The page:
Tag Archives: waffles

Applesauce Waffles with Apple Cider Syrup

3 Dec

The time has come to talk about Christmas. If any of you were reading this site a year ago (and if you were, I thank you from the bottom of my flour and butter-coated heart), you’ll recall that I tend to get rather excited about the holiday season. Things get sparkly. Kids get wiggly with anticipation. Eating cookies every single day becomes commonplace. My landy, what’s not to love?

Last year’s holiday recipe fest was a huge amount of fun for me to put together (and not just because I got to eat allllllll that stuff I made while testing out recipes), so I have decided that I will continue the tradition this year. This means that, for the entire month of December, I will be sharing recipes and kitchen-y things that are closely tied to the holiday season. There will be recipes for festive meals both morning and evening based, recipes for treats galore, and perhaps a few kitchen-based gift ideas sprinkled about here and there. But it’s happening, my friends. Christmas is about to explode all over this site. I am so excited, I can hardly stand it.

The holiday feasting kicks off with these spectacular waffles I made as an accompaniment for the heavenly apple cider syrup I wrote about for Portland Farmers Market. Looking for a breakfast-y companion to highlight all the best elements of the cider syrup, I turned to a winter and fall-spiced, barely-sweetened waffle with crisp edges, airy pockets, and the gentle flavor of unsweetened applesauce. As a breakfast treat, I don’t know if it gets any cozier than this, with the warm spices of the waffles playing off of the deep apple tones of the syrup. On their own, the syrup and the waffles can each hold their own, but together they form an alliance of superb deliciousness that will make any morning shine just a bit brighter.

Last Year: Roasted Portobello Mushroom Caps with Apple Pecan Stuffing and Caramelized Onion Mushroom Gravy–this dish is vegan, believe it or not, but universally adored by all.

Applesauce Waffles with Apple Cider Syrup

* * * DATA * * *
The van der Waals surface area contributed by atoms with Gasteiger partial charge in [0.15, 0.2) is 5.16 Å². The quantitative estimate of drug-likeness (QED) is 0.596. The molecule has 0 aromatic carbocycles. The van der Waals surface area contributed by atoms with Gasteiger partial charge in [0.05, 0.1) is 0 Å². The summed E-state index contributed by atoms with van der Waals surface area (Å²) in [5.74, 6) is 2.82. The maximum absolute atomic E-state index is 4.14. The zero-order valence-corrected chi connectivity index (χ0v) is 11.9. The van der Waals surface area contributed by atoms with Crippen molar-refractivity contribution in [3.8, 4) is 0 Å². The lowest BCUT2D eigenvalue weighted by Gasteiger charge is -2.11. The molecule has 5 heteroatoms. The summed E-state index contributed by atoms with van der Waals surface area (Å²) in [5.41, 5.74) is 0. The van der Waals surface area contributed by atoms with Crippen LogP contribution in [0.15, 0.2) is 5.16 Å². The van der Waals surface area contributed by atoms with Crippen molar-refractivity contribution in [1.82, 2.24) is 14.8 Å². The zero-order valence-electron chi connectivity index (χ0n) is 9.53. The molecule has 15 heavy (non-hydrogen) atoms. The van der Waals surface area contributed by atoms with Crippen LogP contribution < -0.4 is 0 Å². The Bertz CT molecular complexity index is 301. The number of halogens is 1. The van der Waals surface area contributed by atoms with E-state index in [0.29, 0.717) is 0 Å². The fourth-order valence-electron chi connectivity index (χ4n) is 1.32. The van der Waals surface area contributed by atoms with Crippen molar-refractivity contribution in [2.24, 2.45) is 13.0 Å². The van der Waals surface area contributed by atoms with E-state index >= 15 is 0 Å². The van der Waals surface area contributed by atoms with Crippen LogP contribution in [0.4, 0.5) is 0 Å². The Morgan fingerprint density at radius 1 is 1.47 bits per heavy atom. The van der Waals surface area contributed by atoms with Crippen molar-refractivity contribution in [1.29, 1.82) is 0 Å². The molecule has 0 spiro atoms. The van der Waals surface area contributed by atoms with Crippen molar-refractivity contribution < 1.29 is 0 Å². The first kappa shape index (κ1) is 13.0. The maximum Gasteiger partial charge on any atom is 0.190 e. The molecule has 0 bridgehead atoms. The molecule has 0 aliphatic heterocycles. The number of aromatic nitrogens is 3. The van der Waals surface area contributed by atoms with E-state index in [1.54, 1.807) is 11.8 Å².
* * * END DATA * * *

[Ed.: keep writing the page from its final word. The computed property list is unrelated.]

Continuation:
Apple Cider Syrup

The syrup will need to be made ahead of time, so plan accordingly.

1 or 2 quarts of unfiltered apple cider (the good and cloudy stuff that tastes like fresh apples, not the clear golden juice)

1/8 teaspoon to ¼ teaspoon cinnamon (optional)

Heat at least 1 quart, preferably 2 quarts (if you want to end up with more than a scant cup of syrup) of fresh, unfiltered apple cider in a large pot over high heat. When the cider begins to boil, reduce the heat to medium and allow the cider to boil constantly until it reduces by about 80% and becomes a thick, syrupy liquid. This process can take anywhere from 25 to 45 minutes, depending on how much cider you are using and how high the heat under the pot. You’ll know the syrup is ready when a spatula scraped across the floor of the pot leaves a clear trail that remains open for a second or two before the syrup runs together again. At this point, you can whisk in a bit of cinnamon to taste (add as much cinnamon as you want, really), then either use the syrup immediately or pour it into a jar to cool.

When cooled, the syrup will become slightly gelatinous, due to the natural pectin content in the apples. The thicker you boil the syrup, the more firm the finished product will be when cooled. You can simply reheat the syrup in the microwave or on the stove top to return the syrup to its thick and syrupy state. Keep the syrup refrigerated when not in use.

Applesauce Waffles

1 ½ cups unbleached all-purpose flour

3 tablespoons light brown sugar

1 ½ teaspoons baking powder

½ teaspoon salt

½ teaspoon cinnamon

½ teaspoon ground ginger

pinch of nutmeg

pinch of allspice

2 large eggs, yolks and whites separated

1 cup milk

1 cup unsweetened applesauce

3 tablespoons unsalted butter, melted and cooled just a bit

In a large bowl, whisk together flour, brown sugar, baking powder, salt, and spices. In a medium bowl, whisk together egg yolks, milk, applesauce, and melted butter. In yet another bowl (sorry, but you do really need to use three separate bowls), whip the egg whites until they just form stiff peaks.

Gently stir the milk mixture into the flour mixture, stirring enough to just barely combine everything. Gently fold the egg whites into the batter, being careful not to overmix. There should still be a few streaks of egg white visible, just to make sure you don’t overwork the batter.

Spoon waffle batter onto your preheated waffle iron, and cook according to waffle maker’s directions.

The number of waffles you end up with will depend on the size of your waffle maker. Serve with warm apple sider syrup.

Gingerbread Waffles

2 Feb

Last Christmas I was gifted a wonderfully dog-eared and loved copy of The Joy of Cooking from 1936.  The pages, delicate as pressed flowers, are filled with treasures from the previous owner—cooking notes written in delicate cursive script, tiny strips of newspaper recipes taped onto the margins, enormous fold-out newspaper articles on roasting a whole turkey or making the best sugar cookies, and, my favorite, specific care instructions for what were obviously very special cooking tools purchased by the cookbook’s owner (egg poacher, Household Institute sauce pans).